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OXFORD BLUES

Brian Taylor

UNIVERSAL OCTOPUS 3


ALSO PUBLISHED Blindness Kindness Worm’s Eye View Going Out There is No Other Coming Back There is No Trace Blondin and Other Poems Bamboo Leaves Toi et Moi Vienna Basic Buddhism for a World in Trouble Dependent Origination (translation of Paţiccasamuppāda) What is Buddhism? The Living Waters of Buddhism Buddhism and Drugs Basic Buddhist Meditation The Five Buddhist Precepts Saŋyojana (The Ten Fetters) Pali Chants and English Translations Centre: The Truth about Everything The Universal Octopus & Mr Tao Gnomonic Verses

COPYRIGHT © 2008 BRIAN F TAYLOR First Edition 2012. Second Edition 2016 Published by Universal Octopus 2016 www.universaloctopus.com A catalogue record of this book is available from the British library. ISBN 978-0-957-1901-8-4 4


For Brian

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Oxford

is its buildings, its ghosts and its todays.

The buildings reveal the intentions and hopes of their founders in their names. St John’s, Christ Church, Trinity and many others. All the early colleges were religious foundations aimed at the preservation and dissemination of their Christian religion. In those times they took their religion very seriously indeed. In 1423 Henry Chichele, a Fellow of New College, who had risen to be Archbishop of Canterbury, had William Taylor, a Principal of St Edmund Hall, tried and then burned at Smithfield. His crime? He had said that prayers should not be addressed to saints but to God only. It is hard to imagine our current Archbishop attempting this sort of thing with the present Principal, who is an inorganic chemist and not a man of the cloth, for professing cyanates and thyocyanates. Conversely, what would Archbishop Chichele have made of gay priests and women priests? In 1555, Queen Mary had two bishops and an Archbishop tried for heresy and subsequently burned between the city wall and Balliol. In 1589, four Catholics were martyred in Oxford. Tempora mutantur et nos mutantur in illis. The most notable college in modern times is Nuffield, founded by the creator of the Morris motorcar. Its founder’s aims were for it to be devoted to “postgraduate studies, especially but not exclusively in the field of social studies”. Social studies concern themselves with man in the context of the society in which he lives. This is a quite i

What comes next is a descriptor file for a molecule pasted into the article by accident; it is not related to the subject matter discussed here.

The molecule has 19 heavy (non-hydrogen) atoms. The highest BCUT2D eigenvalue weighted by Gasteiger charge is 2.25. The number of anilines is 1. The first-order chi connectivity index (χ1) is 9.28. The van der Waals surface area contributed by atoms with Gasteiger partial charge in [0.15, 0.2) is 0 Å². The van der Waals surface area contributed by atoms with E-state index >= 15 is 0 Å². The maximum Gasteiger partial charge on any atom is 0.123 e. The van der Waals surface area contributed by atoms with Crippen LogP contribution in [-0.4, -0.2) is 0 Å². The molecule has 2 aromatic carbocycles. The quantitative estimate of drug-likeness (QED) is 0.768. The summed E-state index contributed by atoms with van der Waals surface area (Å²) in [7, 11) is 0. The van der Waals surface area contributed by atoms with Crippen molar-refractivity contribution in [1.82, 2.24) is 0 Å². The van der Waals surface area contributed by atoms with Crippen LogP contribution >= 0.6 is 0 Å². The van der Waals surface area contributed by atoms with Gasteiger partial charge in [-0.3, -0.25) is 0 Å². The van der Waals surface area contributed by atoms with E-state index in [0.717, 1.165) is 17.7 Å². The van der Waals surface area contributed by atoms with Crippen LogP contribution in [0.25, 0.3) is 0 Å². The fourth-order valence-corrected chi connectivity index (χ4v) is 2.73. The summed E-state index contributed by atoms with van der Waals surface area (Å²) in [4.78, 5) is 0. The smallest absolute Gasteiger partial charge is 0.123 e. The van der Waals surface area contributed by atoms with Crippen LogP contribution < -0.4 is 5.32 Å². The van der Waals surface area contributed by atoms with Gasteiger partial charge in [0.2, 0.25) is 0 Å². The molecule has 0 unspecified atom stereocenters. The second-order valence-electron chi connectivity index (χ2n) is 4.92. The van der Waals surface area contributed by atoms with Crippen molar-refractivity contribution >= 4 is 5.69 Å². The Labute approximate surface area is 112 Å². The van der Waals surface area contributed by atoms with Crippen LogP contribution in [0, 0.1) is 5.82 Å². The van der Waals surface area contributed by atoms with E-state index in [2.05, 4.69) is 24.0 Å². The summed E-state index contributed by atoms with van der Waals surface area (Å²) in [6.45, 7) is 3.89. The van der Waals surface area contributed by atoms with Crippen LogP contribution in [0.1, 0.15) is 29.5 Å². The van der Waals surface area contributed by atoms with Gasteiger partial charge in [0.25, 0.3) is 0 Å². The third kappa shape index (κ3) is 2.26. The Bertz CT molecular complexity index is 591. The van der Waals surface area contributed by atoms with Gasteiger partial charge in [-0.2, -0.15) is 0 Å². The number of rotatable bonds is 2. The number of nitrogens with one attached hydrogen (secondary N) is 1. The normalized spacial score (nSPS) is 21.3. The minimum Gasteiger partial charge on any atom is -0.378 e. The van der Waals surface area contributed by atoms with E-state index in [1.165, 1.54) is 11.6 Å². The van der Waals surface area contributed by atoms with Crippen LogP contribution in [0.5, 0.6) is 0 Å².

different perspective from earlier times when the colleges concerned themselves with man’s soul in the context of God in whom he breathes and moves and has his being. William Taylor’s old college has not had any students of Theology for about thirty years, nor indeed any classicists for about forty. The emphasis is on newer subjects such as Earth Sciences (as Geology is now called). Many of Oxford’s buildings are still here and its ghosts and all the stepping-stones of its todays. They have their stories and a poetic quality when they are distilled. They say what they say and they suggest another dimension that still exists parallel to them.

Poetry begins with Pain (like any other kind of birth) but though it breeds and feeds on earth, it aims at not becoming back again. It spirals up so it can find the pain-free zone it can embrace within the mind and make its own.

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O.U.B.C Magnolia in flower in the corner by the chapel shines in the sharp October sun. Across the High and down Rose Lane, the Cherwell is brown and dapple from heavy September rain. Treading leaves gold and red, a runner puffs and blows his way down Christ Church Meadow to where the Isis flows. During the summer someone burned down O.U.B.C., a score of boats and a hundred years of someone else’s history. A Jack Russell lies on a wall with its back to the ashes soaking up the sun; and a coot, with no sense of history at all, just floats. In Queen’s Lane, a squirrel scuttles under a 300-year-old-door and into the Provost’s Garden.